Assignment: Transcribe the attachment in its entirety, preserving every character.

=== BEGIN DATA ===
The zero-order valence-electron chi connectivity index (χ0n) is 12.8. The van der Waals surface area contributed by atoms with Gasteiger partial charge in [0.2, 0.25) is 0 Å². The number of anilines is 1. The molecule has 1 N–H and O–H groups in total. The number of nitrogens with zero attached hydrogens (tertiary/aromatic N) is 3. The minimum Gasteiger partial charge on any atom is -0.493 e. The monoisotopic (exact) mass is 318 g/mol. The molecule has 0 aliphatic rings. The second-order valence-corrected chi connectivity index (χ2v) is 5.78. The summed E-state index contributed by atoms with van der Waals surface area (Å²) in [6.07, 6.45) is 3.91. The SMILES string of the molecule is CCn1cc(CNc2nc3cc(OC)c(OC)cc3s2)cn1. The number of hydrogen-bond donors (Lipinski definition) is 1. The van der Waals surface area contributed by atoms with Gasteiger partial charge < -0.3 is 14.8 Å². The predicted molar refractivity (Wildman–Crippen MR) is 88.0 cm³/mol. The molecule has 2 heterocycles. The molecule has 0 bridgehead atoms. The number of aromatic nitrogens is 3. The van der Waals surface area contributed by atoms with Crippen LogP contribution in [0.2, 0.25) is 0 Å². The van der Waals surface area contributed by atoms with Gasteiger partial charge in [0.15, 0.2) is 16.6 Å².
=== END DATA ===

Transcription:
The zero-order valence-electron chi connectivity index (χ0n) is 12.8. The van der Waals surface area contributed by atoms with Gasteiger partial charge in [0.2, 0.25) is 0 Å². The number of anilines is 1. The molecule has 1 N–H and O–H groups in total. The number of nitrogens with zero attached hydrogens (tertiary/aromatic N) is 3. The minimum Gasteiger partial charge on any atom is -0.493 e. The monoisotopic (exact) mass is 318 g/mol. The molecule has 0 aliphatic rings. The second-order valence-corrected chi connectivity index (χ2v) is 5.78. The summed E-state index contributed by atoms with van der Waals surface area (Å²) in [6.07, 6.45) is 3.91. The SMILES string of the molecule is CCn1cc(CNc2nc3cc(OC)c(OC)cc3s2)cn1. The number of hydrogen-bond donors (Lipinski definition) is 1. The van der Waals surface area contributed by atoms with Gasteiger partial charge < -0.3 is 14.8 Å². The predicted molar refractivity (Wildman–Crippen MR) is 88.0 cm³/mol. The molecule has 2 heterocycles. The molecule has 0 bridgehead atoms. The number of aromatic nitrogens is 3. The van der Waals surface area contributed by atoms with Crippen LogP contribution in [0.2, 0.25) is 0 Å². The van der Waals surface area contributed by atoms with Gasteiger partial charge in [0.15, 0.2) is 16.6 Å².